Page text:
In part one we discussed the use of polarizers and solid neutral density filters. So what other filter should you have in your bag? The answer is: the graduated split neutral density (ND) filter. What do they do? They allow you to balance the light on the foreground with the tonality and brightness of the sky. How? The filter is split in half with the top being much darker and the bottom half clear. The dark area is graduated down towards the middle, which allows you to darken the sky and better match it up with the tonality of the foreground. They generally come in 2 styles; one with a hard edge and the other is often referred to a soft edge. The hard edge has a clearly defined line where the soft edge is more graduated. This is the one I prefer and use most of the time. A variety I also have is called a reverse graduated neutral density filter (both made by Singh Ray) where the darkest area is towards the middle which makes it particularly useful as the sun comes up or is about to set. It is best suited for situations where you have a pretty level horizon without many protrusions into the sky. Below is an example of both and they typically come in increments from 1stop all the way up to 5 or more. Most practical are the 2 and 3 stop versions from numerous manufacturers. Notice that I am not recommending any screw in type as what you want to darken is seldom in the middle of the frame.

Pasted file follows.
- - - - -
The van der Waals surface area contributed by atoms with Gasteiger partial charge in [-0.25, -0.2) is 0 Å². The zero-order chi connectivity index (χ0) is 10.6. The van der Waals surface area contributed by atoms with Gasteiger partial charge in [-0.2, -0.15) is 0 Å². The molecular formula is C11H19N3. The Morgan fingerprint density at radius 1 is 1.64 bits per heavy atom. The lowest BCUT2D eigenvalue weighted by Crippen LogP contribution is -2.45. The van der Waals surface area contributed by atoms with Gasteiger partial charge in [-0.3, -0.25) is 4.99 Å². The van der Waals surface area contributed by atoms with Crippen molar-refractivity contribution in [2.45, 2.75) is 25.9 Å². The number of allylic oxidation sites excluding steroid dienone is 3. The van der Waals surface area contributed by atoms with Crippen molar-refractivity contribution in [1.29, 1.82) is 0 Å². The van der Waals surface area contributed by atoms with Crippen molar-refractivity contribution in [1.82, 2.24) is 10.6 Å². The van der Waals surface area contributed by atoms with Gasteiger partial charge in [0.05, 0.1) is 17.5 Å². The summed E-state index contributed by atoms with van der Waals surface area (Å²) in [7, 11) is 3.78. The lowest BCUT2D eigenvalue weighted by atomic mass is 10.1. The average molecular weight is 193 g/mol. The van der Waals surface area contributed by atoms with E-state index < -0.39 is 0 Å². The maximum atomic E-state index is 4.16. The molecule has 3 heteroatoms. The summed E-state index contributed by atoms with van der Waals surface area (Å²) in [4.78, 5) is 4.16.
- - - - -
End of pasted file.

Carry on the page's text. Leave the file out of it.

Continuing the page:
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Lens: Sigma 12-24mm F4.5-5.6 DG HSM II | Canon 1D Mark 3 | Focal length: 19mm | Aperture: f/22 | Shutter speed: 0.8 seconds | ISO 400 | Circular Polarizer | all mounted on tripod, standing in the water